Missa del Cid (1988)
The composition of Missa del Cid (for ten solo voices and narrator) allowed me to explore the intriguing relationship between warfare and religion. I compiled the text from the 13th century Cantar del Mio Cid which takes place during the reconquest of Spain from the Moors. The swashbuckling hero of this epic, Rodrigo Diaz de Vivar, seems to enjoy his battles, cheering himself on with frequent religious expressions; and so I imagined a Mass attended by him and his troops (of which there is a famous example in the original poem). The resulting Mass text, which enfolds a partial telling of the Cid’s story, is made up of extracts from Latin liturgy, and the Cantar itself, in its original Old Spanish, and contemporary English.

The Song sung true (2013)
The London Lawyers’ Chorus invited me to write them a new work commissioned from a bequest of the late Helen Sibthorp, who had been a solicitor, a longtime Promenader, and a singer in the Chorus. The lawyers described their former colleague as a forthright and lively person who would have wished any memorial to herself to be spirited and unusual. Not having known Helen personally, I felt that the link between us all was the life-giving activity of singing; and so all four movements of The Song sung true are about singing, and lay particular musical emphasis on the words ‘sing’, ‘sang’ and ‘song’. The first two poems come from ‘Glasgow Zen’ by Alan Spence; the third is possibly by Shakespeare and Fletcher; the fourth is an Edward Lear limerick, which gave me the opportunity to attempt some of my own ‘puirt-à-beul’ (Gaelic ‘mouth music’).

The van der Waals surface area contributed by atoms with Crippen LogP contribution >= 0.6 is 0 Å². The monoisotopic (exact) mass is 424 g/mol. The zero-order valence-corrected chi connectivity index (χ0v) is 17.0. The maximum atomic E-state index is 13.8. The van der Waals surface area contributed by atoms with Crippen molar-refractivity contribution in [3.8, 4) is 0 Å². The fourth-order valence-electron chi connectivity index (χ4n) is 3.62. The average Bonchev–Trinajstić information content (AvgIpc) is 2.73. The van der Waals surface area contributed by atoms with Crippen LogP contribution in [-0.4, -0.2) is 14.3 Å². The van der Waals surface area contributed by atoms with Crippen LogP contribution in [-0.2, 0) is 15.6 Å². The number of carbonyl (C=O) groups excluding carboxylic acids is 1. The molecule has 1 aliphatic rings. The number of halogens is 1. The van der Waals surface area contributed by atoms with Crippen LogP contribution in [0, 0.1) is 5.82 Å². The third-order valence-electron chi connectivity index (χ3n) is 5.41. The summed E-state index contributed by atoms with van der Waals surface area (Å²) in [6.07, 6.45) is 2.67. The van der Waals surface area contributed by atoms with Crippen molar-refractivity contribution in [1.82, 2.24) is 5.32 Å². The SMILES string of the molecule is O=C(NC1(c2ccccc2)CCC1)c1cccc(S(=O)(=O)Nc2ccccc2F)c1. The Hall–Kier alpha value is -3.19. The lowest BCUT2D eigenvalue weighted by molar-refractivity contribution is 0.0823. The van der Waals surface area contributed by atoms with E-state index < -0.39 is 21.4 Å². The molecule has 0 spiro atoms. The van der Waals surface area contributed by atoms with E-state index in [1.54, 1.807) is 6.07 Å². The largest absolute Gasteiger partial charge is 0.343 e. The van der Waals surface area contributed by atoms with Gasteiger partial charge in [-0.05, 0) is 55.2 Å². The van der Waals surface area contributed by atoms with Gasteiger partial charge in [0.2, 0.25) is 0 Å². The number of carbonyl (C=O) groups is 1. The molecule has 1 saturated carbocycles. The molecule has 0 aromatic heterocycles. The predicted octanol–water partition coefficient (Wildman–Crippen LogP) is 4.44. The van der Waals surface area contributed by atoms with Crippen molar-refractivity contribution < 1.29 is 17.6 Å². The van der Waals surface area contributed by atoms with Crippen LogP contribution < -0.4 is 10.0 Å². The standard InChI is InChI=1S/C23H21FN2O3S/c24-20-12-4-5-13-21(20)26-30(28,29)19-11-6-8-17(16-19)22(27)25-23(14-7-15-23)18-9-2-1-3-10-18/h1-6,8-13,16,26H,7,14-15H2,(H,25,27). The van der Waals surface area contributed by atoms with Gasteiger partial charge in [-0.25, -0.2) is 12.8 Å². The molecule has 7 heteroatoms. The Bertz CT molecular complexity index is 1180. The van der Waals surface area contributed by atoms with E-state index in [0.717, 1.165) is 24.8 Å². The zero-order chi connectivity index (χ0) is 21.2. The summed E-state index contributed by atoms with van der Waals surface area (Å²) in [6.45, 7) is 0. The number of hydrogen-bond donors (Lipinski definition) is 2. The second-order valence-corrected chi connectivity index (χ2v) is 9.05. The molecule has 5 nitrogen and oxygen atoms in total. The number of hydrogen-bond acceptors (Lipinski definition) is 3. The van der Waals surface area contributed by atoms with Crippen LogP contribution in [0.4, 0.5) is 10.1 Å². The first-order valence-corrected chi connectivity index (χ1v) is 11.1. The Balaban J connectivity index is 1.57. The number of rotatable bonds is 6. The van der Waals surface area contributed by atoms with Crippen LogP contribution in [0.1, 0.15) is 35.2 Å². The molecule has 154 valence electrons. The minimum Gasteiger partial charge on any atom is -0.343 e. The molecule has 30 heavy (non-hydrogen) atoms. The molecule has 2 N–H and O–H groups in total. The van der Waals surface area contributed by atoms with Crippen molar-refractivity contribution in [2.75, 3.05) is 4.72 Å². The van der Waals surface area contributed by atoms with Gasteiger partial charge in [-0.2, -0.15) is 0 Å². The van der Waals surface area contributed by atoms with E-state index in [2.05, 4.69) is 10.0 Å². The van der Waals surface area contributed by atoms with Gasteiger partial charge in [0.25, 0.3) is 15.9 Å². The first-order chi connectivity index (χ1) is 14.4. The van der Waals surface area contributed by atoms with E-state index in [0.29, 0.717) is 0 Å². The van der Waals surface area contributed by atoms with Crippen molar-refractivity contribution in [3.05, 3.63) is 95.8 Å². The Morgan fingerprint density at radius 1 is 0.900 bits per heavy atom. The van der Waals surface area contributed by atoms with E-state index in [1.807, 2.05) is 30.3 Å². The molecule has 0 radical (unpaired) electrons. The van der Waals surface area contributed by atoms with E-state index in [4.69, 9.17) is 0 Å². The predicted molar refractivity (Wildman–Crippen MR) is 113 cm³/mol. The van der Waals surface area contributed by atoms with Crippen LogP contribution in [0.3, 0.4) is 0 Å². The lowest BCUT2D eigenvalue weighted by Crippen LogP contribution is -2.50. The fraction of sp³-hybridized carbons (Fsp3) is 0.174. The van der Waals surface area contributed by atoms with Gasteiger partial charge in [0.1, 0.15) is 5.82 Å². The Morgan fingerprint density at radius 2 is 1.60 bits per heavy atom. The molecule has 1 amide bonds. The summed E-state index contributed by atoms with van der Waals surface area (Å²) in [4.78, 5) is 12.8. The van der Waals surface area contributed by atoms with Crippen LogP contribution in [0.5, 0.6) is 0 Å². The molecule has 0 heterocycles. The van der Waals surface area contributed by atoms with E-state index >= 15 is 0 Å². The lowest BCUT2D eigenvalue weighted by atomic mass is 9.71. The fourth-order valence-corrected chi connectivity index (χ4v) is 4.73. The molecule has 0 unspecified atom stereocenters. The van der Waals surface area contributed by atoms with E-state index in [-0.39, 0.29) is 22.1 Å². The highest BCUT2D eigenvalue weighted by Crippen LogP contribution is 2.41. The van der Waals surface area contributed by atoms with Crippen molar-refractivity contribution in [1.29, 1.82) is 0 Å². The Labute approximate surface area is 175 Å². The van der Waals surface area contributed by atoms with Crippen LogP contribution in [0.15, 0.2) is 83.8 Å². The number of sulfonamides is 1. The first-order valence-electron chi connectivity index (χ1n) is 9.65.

Storm (1997)
Storm has its origins in a very sad event. In 1994, a local schoolteacher, Mrs Sylvia Collins, asked me to set Shakespeare’s Our revels now are ended (from The Tempest) in memory of her son Dr Stephen John Baldwin, who had recently died in an aircrash in Minnesota in winter 1993. She had found this text quoted in The Dhammapada, a Buddhist anthology amongst Stephen’s books. I set the words for upper voices and an orchestra of winds and timpani; this was first performed by students at Sylvia’s school, Haberdashers Askes’ Hatcham (in South London) in 1994.

Entranced by the beauty and possibility of these words and musical forces, I started to write a suite of short Tempest settings for SSAA + treble chorus, and a 9-piece ensemble of flutes, cellos and percussion (out of which, Our Revels became the fourth movement of five) each attempting to distil one of the concepts of the play. The first performances of this larger work were given by the (then recently-formed) CBSO Junior and Senior Youth Choruses, conducted by Simon Halsey.

Sylvia Collins herself died in 2014, and alas won’t be able to hear this premiere recording of the work she brought about and continued to support with her presence at many far-flung performances. I dedicate it to her memory, and that of her son Stephen.

Judith Weir 2015